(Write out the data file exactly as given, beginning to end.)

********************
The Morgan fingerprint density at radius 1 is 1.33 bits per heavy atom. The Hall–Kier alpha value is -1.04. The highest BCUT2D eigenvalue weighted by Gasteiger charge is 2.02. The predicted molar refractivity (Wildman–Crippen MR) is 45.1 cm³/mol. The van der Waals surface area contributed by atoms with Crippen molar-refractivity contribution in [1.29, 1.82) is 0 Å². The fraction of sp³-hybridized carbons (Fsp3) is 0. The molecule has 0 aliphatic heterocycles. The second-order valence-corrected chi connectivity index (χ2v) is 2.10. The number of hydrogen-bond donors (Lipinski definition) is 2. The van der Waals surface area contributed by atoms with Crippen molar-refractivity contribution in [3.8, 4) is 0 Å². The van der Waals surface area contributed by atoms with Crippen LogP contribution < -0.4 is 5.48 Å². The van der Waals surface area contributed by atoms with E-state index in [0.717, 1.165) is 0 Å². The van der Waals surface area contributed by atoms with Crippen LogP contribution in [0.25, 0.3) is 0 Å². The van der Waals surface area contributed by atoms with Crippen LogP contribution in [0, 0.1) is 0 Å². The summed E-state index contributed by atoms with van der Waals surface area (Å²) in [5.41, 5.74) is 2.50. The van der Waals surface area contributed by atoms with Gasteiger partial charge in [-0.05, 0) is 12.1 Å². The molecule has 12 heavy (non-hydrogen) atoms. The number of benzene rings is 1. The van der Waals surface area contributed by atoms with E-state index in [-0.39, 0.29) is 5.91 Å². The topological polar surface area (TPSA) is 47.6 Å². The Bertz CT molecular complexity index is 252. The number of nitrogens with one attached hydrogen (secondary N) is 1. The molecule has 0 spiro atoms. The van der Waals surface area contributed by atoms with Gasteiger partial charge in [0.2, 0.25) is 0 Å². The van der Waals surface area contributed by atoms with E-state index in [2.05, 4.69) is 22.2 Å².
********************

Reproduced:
The Morgan fingerprint density at radius 1 is 1.33 bits per heavy atom. The Hall–Kier alpha value is -1.04. The highest BCUT2D eigenvalue weighted by Gasteiger charge is 2.02. The predicted molar refractivity (Wildman–Crippen MR) is 45.1 cm³/mol. The van der Waals surface area contributed by atoms with Crippen molar-refractivity contribution in [1.29, 1.82) is 0 Å². The fraction of sp³-hybridized carbons (Fsp3) is 0. The molecule has 0 aliphatic heterocycles. The second-order valence-corrected chi connectivity index (χ2v) is 2.10. The number of hydrogen-bond donors (Lipinski definition) is 2. The van der Waals surface area contributed by atoms with Crippen molar-refractivity contribution in [3.8, 4) is 0 Å². The van der Waals surface area contributed by atoms with Crippen LogP contribution < -0.4 is 5.48 Å². The van der Waals surface area contributed by atoms with E-state index in [0.717, 1.165) is 0 Å². The van der Waals surface area contributed by atoms with Crippen LogP contribution in [0.25, 0.3) is 0 Å². The van der Waals surface area contributed by atoms with Crippen LogP contribution in [0, 0.1) is 0 Å². The summed E-state index contributed by atoms with van der Waals surface area (Å²) in [5.41, 5.74) is 2.50. The van der Waals surface area contributed by atoms with Gasteiger partial charge in [-0.05, 0) is 12.1 Å². The molecule has 12 heavy (non-hydrogen) atoms. The number of benzene rings is 1. The van der Waals surface area contributed by atoms with E-state index in [-0.39, 0.29) is 5.91 Å². The topological polar surface area (TPSA) is 47.6 Å². The Bertz CT molecular complexity index is 252. The number of nitrogens with one attached hydrogen (secondary N) is 1. The molecule has 0 spiro atoms. The van der Waals surface area contributed by atoms with Gasteiger partial charge in [0.2, 0.25) is 0 Å². The van der Waals surface area contributed by atoms with E-state index in [2.05, 4.69) is 22.2 Å².